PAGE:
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Teach Myself Advanced Math/Physics/Astronomy

  1. Dec 8, 2014 #1
    Hello all,

    I've recently decided to switch from double majoring in Math/Physics and Astronomy to engineering (either mechanical or aerospace, haven't decided yet.) I'm quite disappointed to be dropping these majors, but alas, Engineering has the jobs.

    Anyways, I'm wondering how feasible it will be to teach myself more advanced Math Physics and Astronomy. Essentially I'd like to teach myself the equivalent of what I would have learned had I continued with these majors. Clearly, I won't have time to be doing full course loads in these subjects on top of Engineering, but perhaps I could do one course worth independently every semester/summer, and after college.

    How feasible will this be without the guidance of a professor? Will I be able to do this simply through reading textbooks? Do you recommend any particular texts for any of these subjects? What about online courses? If I do teach myself all this stuff, will employers (such as NASA) find me more attractive? Any other advice on continuing with this? What about breaking into research later or going back to school to get a Phd in one of these fields?

    Thank you for any advice you have!

    Just in case it matters, here's my current level in these subjects:
    Finishing 2nd semester introductory physics
    Finishing 1st Semester intro Astronomy (mostly conceptual/facts, very little physics or math)
    Finishing Calc 3
    Finishing Intro to Higher Math
    I do plan on taking Diff Eq and Linear Algebra next semester as well
  2. jcsd
  3. Dec 9, 2014 #2


    Staff: Mentor

    You should consider Complex Analysis and Boundary Value Problems too. For EM theory, Vector Analysis. For GR then perhaps Differential Geometry as well.

    Also read the featured thread on becoming a physicist by ZapperZ for more insight.
  4. Dec 9, 2014 #3
    Thanks for the response! Do you recommend any texts/study tips for self-teaching those subjects?
  5. Dec 10, 2014 #4


    User Avatar

    Self-teaching isn't something you'd mention on a job application. You don't have any proof you actually learned anything. It would be hard to get a PhD program to consider you unless you did extremely well on the physics GRE and got some research experience somehow.
  6. Dec 10, 2014 #5
    What if 10-15 years down the road I decide I want to try my hand in some physics or astronomy research? Would I have to go all the way back through school, or are there other paths into getting a Phd or finding a research job without one? What if I managed (somehow) to conduct my own research on top of my career as an engineer. Would this sway employers/grad schools at all? Or is choosing an engineering major taking me out of the realm of physics/astronomy/math forever?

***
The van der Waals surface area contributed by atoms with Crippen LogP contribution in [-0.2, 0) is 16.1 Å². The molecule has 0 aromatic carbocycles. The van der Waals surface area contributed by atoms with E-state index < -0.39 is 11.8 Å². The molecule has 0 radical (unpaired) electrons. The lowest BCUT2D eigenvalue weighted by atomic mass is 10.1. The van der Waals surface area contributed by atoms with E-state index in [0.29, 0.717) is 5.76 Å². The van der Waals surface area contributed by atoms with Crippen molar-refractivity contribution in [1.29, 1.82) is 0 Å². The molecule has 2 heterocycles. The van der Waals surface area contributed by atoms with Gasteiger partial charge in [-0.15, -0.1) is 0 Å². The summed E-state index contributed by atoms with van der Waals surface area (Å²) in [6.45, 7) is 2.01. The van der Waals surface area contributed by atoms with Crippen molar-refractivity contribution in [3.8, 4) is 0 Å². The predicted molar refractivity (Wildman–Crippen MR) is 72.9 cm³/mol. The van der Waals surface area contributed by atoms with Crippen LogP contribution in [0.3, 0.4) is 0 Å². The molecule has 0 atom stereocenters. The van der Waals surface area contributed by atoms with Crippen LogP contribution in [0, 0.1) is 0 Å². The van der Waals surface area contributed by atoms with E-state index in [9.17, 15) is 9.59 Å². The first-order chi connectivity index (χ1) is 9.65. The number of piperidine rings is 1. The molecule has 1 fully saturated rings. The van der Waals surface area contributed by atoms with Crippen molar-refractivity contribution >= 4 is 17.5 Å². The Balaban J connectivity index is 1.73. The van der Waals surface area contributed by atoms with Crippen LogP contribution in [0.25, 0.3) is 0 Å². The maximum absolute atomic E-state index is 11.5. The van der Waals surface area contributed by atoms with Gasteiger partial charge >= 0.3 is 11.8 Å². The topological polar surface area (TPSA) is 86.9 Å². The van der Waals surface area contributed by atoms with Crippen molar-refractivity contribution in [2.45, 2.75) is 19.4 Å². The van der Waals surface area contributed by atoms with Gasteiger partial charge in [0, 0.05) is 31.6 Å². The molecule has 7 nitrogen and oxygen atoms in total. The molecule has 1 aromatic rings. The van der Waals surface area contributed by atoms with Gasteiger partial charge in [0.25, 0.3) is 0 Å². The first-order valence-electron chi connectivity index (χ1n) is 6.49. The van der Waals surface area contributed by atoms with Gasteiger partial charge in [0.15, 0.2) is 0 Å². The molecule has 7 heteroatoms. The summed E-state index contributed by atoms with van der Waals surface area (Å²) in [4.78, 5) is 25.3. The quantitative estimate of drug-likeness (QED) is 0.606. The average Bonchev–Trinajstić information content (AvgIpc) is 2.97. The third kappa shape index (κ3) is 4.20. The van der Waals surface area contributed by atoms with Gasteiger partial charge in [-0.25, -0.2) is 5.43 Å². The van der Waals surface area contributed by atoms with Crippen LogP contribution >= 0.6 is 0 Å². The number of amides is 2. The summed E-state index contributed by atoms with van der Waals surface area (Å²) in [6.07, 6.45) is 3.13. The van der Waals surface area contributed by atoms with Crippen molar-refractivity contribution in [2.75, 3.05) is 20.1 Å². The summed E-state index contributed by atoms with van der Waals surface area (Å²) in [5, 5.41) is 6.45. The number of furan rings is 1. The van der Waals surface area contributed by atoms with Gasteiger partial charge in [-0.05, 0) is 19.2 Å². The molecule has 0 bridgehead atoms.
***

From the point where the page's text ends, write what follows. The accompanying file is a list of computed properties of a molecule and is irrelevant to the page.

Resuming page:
7. Dec 10, 2014 #6


    Staff: Mentor

    The primary path is grad school, qualifying tests...

    In rare circumstances, people have gotten a PhD from an original work project that was considered dissertation worthy and presented to a dissertation committee for review. The members decide on it, ask you to take additional courses and continue with the work under an adviser. When complete, you write it up and defend it before the committee for your PhD.
  8. Dec 10, 2014 #7
    If you are trying to learn 3 subjects in depth on top of engineering, you're probably going to be disappointed at how far you can get. This is coming from a guy who basically does four things: math, computer science/programming, physics, and electrical engineering (not to mention being pretty deep into art and music). It's not a path I recommend to other people, and not even a path I recommend to myself, except that things that I study have so much momentum that I can't let them go, so I'm afraid I'm doomed to be overstretched for my whole life.

    I don't see why you can't teach yourself, but if you spread yourself so thin, don't expect to be getting to the research level. Research level is sort of insane, and it's hard to appreciate that at your stage.
  9. Dec 10, 2014 #8
    So say perhaps my biggest desire amongst the three is astronomy. Then clearly I would need to study a ton of astronomy (duh), and perhaps a full degrees worth of physics. But which math should I teach myself. I'm not sure exactly what branch of Astronomy I'd like to do (could be anything from planetary atmospheres to exoplanets to cosmology), so how much of an array of math do I need to study Astronomy.

    And I'd rather be have a life stretched too thin then no life at all. At least it's not boring!
  10. Dec 10, 2014 #9
    There are other things in life besides studying. I agree that at least it keeps you from ever getting bored. I probably haven't really been bored since high school. I'd rather be bored than overwhelmed, sometimes, though.
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